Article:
What was the story of the big cannon that had been dug up in 1950? It was determined to have been built in 1671 by the British Navy. Was it here for a reason? The Sylvesters and the Barbados plantation were in full swing. The Sylvesters owned sailing ships to bring foodstuffs and furniture and fence posts down, and slaves back to Shelter Island. There were pirates out there. Surely a cannon was needed. As for its having been buried, during the third Anglo-Dutch War in 1674, Dutch soldiers circled the house, and it might have been a good idea to bury it to avoid the English connection.
On September 21, my wife and I attended an “open house” on the property. Down by the water, several local Shinnecock Indians in full regalia were cooking food, chanting songs and performing rituals similar to those the Manhassetts might have done in the 1600s. They called their program “A Celebration of The Three Sisters: Corn, Beans and Squash,” which, along with chicken, were cooked over a roaring fire and eaten by those attending.
We took a tour of the house led by Richard Hlavacek, a docent, and we went through the front parlor, the west parlor, the library and the dining room. It’s all as it was, a private home, now run-down but in essentially working condition.
In the West Parlor, there’s a painting on the wall of a six-year-old girl. She sits at a table next to a blue porcelain dish. One local resident, who had been in the house doing work for Alice Fiske, once pointed out that in a glass breakfront on the opposite wall, there’s the same blue porcelain dish as in the painting done centuries ago.
Paintings elsewhere in the house mark the busy life of this family. There’s another painting in the West Parlor of Ezra L’Hommedieu, a wealthy Frenchman who was part of the family. There’s a portrait in the library of Eustace Von Liebling, a well-known German teacher. A family member had gone to Germany to study chemistry under his tutelage one year. There on the wall now was his teacher.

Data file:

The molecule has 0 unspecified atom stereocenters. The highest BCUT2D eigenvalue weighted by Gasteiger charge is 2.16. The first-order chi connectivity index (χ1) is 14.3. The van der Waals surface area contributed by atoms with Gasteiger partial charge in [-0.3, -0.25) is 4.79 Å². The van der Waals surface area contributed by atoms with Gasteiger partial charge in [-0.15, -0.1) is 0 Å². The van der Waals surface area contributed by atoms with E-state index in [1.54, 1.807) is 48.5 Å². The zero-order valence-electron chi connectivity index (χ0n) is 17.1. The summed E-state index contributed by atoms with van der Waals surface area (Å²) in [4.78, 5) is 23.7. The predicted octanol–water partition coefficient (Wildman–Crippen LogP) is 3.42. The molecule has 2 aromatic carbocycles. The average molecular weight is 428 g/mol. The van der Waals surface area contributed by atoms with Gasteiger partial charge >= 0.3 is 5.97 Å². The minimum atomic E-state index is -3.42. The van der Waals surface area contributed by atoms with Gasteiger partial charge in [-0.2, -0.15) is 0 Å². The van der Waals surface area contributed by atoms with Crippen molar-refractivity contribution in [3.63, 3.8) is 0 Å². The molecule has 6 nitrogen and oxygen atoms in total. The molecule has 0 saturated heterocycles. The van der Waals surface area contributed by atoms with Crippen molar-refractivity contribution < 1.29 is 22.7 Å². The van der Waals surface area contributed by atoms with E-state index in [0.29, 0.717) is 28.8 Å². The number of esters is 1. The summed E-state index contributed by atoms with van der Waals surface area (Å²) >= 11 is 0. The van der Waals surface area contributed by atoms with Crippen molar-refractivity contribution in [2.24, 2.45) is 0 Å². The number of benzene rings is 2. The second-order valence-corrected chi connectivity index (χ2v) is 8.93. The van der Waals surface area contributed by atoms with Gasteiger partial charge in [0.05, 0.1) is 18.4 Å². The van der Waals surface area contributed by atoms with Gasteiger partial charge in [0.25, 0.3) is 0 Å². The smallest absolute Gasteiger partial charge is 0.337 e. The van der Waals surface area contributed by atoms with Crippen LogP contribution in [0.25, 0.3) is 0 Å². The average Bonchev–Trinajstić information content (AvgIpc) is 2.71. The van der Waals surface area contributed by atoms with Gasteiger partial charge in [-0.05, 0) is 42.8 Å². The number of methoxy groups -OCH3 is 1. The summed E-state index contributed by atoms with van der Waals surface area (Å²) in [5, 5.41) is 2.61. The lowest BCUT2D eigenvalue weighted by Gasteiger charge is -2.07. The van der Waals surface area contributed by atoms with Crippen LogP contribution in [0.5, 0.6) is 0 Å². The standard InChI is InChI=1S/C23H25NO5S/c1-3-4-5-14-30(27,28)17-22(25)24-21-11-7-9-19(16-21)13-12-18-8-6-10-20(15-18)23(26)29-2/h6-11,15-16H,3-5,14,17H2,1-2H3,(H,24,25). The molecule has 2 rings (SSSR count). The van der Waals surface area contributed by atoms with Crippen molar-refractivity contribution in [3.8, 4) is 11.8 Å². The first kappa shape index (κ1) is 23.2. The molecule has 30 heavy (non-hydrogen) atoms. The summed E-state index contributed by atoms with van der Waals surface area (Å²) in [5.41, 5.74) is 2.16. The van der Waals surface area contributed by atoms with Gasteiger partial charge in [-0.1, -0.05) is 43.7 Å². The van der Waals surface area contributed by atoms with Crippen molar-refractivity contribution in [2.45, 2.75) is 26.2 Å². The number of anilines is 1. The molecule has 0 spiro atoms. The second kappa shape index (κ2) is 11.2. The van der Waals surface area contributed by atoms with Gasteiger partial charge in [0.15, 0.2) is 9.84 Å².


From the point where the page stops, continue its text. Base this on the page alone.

In the foyer hangs a painting of Alice Fiske, the most recent and last of the paintings made of family members. She poses in front of the Manor House in her signature bonnet. One of her Cadillacs is in the background.
Across from her painting, on the opposite wall of the foyer, there’s a false wall that with the turn of a key opens up to reveal a huge steel and concrete walk-in safe. When it was finally opened, it was found to contain nearly 10,000 business records, letters and family papers. They are all now at New York University in New York, where they have been sorted and catalogued into a remarkable
The Sylvester Manor is open to the public from time to time during this interim period, including a house tour on November 23. For their full schedule, go to sylvestermanor.org. You owe it to yourself to see this centuries-old treasure, revealed for scholars and visitors from all over the globe.